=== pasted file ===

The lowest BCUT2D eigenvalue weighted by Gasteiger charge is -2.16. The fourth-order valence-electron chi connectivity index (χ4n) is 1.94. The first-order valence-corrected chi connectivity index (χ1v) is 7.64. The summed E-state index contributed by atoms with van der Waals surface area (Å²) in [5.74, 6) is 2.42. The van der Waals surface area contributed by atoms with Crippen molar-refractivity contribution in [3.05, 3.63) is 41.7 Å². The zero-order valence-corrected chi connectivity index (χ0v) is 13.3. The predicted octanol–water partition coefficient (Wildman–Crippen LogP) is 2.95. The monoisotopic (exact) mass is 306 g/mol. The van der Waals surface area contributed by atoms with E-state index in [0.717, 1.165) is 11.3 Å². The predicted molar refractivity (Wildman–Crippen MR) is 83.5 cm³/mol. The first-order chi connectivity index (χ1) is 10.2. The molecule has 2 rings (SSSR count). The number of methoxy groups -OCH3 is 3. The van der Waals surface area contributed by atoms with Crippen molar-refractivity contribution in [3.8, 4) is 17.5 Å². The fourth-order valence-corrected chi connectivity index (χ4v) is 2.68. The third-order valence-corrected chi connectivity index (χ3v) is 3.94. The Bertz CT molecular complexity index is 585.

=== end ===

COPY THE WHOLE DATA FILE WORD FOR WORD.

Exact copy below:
The lowest BCUT2D eigenvalue weighted by Gasteiger charge is -2.16. The fourth-order valence-electron chi connectivity index (χ4n) is 1.94. The first-order valence-corrected chi connectivity index (χ1v) is 7.64. The summed E-state index contributed by atoms with van der Waals surface area (Å²) in [5.74, 6) is 2.42. The van der Waals surface area contributed by atoms with Crippen molar-refractivity contribution in [3.05, 3.63) is 41.7 Å². The zero-order valence-corrected chi connectivity index (χ0v) is 13.3. The predicted octanol–water partition coefficient (Wildman–Crippen LogP) is 2.95. The monoisotopic (exact) mass is 306 g/mol. The van der Waals surface area contributed by atoms with E-state index in [0.717, 1.165) is 11.3 Å². The predicted molar refractivity (Wildman–Crippen MR) is 83.5 cm³/mol. The first-order chi connectivity index (χ1) is 10.2. The molecule has 2 rings (SSSR count). The number of methoxy groups -OCH3 is 3. The van der Waals surface area contributed by atoms with Crippen molar-refractivity contribution in [3.8, 4) is 17.5 Å². The fourth-order valence-corrected chi connectivity index (χ4v) is 2.68. The third-order valence-corrected chi connectivity index (χ3v) is 3.94. The Bertz CT molecular complexity index is 585.